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From Diana Shannon <>
Subject Re: [vote] cocoon-docs
Date Thu, 09 May 2002 19:36:24 GMT
On May 9, 2002, Nicola Ken Barozzi wrote:

>> If it doesn't work, too bad, but at least we tried.... but this list is
>> focused on entirely different things and it's driven by psycological
>> fuel which is not the proper one for the other community to prosper.
> Ok, this makes sense, even if I don't understand what this other "fuel" 
> is.
> Maybe because no project on Apache I know of has a documentation list.

You're overlooking the apache-doc list. That list has been going on for 
a long time. Joshua Slive told me there were several hundred subscribers 
initially, but only a dozen or less active participants. He told me a 
good chunk, but certainly not all, of the core developers participated 
initially and still do. I should also note that the apache-doc list 
seems to concern itself primarily with core documentation and i18n 
efforts, not all of the granular, community-based contributions we are 

If you're interested, check out that lists' recent advice.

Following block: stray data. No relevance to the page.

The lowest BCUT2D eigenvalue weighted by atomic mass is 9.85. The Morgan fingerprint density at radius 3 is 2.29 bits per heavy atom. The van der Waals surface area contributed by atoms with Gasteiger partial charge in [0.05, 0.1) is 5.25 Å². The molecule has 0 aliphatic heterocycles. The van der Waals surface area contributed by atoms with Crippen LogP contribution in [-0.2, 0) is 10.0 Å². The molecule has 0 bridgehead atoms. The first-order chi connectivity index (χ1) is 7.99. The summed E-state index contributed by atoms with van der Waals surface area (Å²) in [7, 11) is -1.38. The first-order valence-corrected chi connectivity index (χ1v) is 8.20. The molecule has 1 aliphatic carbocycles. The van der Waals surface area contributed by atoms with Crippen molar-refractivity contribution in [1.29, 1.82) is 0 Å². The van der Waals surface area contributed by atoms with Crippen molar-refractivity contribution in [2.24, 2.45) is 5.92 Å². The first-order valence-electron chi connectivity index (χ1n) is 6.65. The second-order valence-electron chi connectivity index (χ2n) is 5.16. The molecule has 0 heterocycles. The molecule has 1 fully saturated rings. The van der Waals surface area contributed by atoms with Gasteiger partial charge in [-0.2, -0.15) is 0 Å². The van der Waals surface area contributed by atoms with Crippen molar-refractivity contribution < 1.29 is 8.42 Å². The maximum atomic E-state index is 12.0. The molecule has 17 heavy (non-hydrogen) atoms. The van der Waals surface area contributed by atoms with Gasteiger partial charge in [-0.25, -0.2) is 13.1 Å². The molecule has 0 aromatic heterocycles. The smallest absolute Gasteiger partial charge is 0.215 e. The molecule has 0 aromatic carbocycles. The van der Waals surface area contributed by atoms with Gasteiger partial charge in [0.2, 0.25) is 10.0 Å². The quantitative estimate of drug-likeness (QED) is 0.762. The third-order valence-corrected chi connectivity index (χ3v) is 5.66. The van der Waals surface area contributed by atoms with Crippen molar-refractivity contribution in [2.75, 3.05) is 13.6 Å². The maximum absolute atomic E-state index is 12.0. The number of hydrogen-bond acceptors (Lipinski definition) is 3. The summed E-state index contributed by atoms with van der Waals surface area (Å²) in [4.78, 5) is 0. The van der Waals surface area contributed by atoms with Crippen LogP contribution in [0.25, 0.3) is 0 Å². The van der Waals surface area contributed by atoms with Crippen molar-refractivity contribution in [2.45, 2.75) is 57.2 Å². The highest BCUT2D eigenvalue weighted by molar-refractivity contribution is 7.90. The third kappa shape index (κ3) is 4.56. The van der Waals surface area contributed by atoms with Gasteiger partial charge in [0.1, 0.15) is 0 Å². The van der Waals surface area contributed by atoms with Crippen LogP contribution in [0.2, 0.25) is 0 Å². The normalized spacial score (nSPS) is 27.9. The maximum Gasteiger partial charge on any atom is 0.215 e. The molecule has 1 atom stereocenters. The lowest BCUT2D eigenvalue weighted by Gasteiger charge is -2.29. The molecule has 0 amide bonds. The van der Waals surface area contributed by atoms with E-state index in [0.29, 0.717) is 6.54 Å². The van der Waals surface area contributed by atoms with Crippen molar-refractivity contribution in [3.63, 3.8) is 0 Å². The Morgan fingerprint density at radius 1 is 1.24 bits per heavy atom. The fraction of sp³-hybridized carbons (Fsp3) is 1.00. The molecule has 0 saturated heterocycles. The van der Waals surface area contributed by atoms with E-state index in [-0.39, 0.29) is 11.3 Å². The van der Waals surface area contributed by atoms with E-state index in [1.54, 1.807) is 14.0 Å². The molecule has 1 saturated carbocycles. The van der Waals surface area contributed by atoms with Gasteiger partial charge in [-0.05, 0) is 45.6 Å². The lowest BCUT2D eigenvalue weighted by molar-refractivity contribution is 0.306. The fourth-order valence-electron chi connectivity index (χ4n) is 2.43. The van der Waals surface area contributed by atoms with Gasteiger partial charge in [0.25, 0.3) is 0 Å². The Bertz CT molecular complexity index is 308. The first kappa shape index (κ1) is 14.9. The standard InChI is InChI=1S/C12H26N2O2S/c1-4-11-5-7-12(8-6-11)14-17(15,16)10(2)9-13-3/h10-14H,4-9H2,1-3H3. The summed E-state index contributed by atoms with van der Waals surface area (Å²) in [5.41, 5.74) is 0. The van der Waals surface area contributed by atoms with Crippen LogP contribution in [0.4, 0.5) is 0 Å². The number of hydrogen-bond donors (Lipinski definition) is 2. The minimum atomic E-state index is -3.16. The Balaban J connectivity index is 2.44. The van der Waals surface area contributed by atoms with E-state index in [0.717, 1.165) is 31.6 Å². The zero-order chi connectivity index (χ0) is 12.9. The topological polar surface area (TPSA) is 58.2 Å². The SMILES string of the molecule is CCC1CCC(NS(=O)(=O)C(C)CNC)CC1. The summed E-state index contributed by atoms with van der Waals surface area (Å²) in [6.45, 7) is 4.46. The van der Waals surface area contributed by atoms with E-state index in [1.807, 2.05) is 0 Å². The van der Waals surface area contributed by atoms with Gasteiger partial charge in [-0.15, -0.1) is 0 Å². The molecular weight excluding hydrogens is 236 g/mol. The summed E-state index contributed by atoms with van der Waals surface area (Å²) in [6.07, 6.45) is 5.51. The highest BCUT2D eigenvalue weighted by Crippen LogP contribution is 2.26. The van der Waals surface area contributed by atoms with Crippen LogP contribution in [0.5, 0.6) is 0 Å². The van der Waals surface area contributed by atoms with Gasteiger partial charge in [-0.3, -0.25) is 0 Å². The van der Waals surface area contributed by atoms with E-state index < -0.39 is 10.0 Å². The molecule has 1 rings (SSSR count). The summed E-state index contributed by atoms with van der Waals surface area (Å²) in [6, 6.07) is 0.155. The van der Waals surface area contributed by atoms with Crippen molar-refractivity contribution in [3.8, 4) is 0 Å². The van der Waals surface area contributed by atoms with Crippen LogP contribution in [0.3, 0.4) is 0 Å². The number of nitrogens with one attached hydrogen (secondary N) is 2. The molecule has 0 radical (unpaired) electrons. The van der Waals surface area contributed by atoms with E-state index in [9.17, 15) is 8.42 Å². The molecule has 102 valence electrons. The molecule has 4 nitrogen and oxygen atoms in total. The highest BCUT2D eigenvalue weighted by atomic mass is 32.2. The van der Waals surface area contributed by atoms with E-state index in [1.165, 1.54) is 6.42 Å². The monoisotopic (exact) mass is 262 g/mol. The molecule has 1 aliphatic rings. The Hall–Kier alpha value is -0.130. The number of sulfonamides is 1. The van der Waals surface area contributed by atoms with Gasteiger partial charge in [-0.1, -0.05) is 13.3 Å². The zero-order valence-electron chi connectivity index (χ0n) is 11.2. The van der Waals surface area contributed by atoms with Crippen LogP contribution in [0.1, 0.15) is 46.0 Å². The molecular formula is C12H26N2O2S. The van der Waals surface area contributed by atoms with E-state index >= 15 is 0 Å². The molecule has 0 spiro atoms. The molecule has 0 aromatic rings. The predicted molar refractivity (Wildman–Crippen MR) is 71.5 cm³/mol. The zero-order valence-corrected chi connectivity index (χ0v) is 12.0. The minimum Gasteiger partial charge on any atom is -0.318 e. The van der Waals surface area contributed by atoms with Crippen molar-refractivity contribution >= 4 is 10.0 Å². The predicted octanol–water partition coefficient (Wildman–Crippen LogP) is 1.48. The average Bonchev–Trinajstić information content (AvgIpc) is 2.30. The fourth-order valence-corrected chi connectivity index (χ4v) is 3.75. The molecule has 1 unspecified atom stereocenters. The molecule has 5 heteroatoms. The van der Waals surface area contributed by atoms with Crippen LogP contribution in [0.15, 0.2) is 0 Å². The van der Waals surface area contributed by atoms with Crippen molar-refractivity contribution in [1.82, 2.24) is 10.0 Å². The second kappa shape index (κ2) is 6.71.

>> If you think about it, SoC is exactly that: let each one do its own 
>> job,
>> surrounded by the people that talk the same language, perceive the same
>> itches and like to share the scratching.
> I always thought that users where the ones with the documentation itch,
> hence my proposal for using that list.

You are absolutely right to stress the fact we need to utilize the user 
list for some of the effort.

>> With all my experience as a respected community builder, I honestly 
>> have
>> no idea if this cocoon-docs list is a good idea or not, but I *DO*
>> *KNOW* that it's a step in the different direction, a direction to
>> change the psycological substrate that might contain stuff that is
>> extremely energetic for a development community, but might well be
>> poison for other types of communities with different concerns.
> This "different concerns" about users and document writers puzzeles me, 
> and
> honestly I don't quite get it.

I think the main difference is that there are users who need to learn 
how to use Cocoon, and there are users who are ready to teach, even 
evangelize. *Many* of us are under training pressures to expand the use 
of Cocoon within our organizations. Others are fighting perception 
problems when we try to "sell" Cocoon to new clients. Why can't we 
consolidate our efforts in a fertile, focused place for the benefit of 
the entire community?

> XSP list was made for SOC, and it died, because that concern was *not*
> indipendent from the users' one. They kept on asking in the users' list.
> My feeling is that this is history repeating.

I don't think the "lifetime" of this kind of list is an appropriate 
indicator of its success. Success should be measured by how much it 
helps its subscribers get the job done.


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